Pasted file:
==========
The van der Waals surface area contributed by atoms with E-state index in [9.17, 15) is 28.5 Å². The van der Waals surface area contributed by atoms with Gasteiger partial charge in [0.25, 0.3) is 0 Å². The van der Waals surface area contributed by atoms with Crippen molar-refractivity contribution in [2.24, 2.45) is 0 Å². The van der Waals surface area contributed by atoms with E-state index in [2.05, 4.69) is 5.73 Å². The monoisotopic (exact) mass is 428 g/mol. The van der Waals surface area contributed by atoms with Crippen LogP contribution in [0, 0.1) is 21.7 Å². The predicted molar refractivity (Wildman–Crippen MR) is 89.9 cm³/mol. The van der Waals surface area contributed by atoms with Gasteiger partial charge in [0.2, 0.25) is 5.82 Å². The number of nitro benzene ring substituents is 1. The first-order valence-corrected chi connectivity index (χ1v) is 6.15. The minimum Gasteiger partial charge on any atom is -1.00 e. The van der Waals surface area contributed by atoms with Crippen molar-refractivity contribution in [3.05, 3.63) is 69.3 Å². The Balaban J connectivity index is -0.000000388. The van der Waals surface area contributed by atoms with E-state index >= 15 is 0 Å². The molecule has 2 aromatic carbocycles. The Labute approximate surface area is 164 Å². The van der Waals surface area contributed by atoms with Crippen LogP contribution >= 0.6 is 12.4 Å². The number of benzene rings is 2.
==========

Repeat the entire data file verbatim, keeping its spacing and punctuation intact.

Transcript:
The van der Waals surface area contributed by atoms with E-state index in [9.17, 15) is 28.5 Å². The van der Waals surface area contributed by atoms with Gasteiger partial charge in [0.25, 0.3) is 0 Å². The van der Waals surface area contributed by atoms with Crippen molar-refractivity contribution in [2.24, 2.45) is 0 Å². The van der Waals surface area contributed by atoms with E-state index in [2.05, 4.69) is 5.73 Å². The monoisotopic (exact) mass is 428 g/mol. The van der Waals surface area contributed by atoms with Crippen LogP contribution in [0, 0.1) is 21.7 Å². The predicted molar refractivity (Wildman–Crippen MR) is 89.9 cm³/mol. The van der Waals surface area contributed by atoms with Gasteiger partial charge in [0.2, 0.25) is 5.82 Å². The number of nitro benzene ring substituents is 1. The first-order valence-corrected chi connectivity index (χ1v) is 6.15. The minimum Gasteiger partial charge on any atom is -1.00 e. The van der Waals surface area contributed by atoms with Crippen molar-refractivity contribution in [3.05, 3.63) is 69.3 Å². The Balaban J connectivity index is -0.000000388. The van der Waals surface area contributed by atoms with E-state index >= 15 is 0 Å². The molecule has 2 aromatic carbocycles. The Labute approximate surface area is 164 Å². The van der Waals surface area contributed by atoms with Crippen LogP contribution >= 0.6 is 12.4 Å². The number of benzene rings is 2.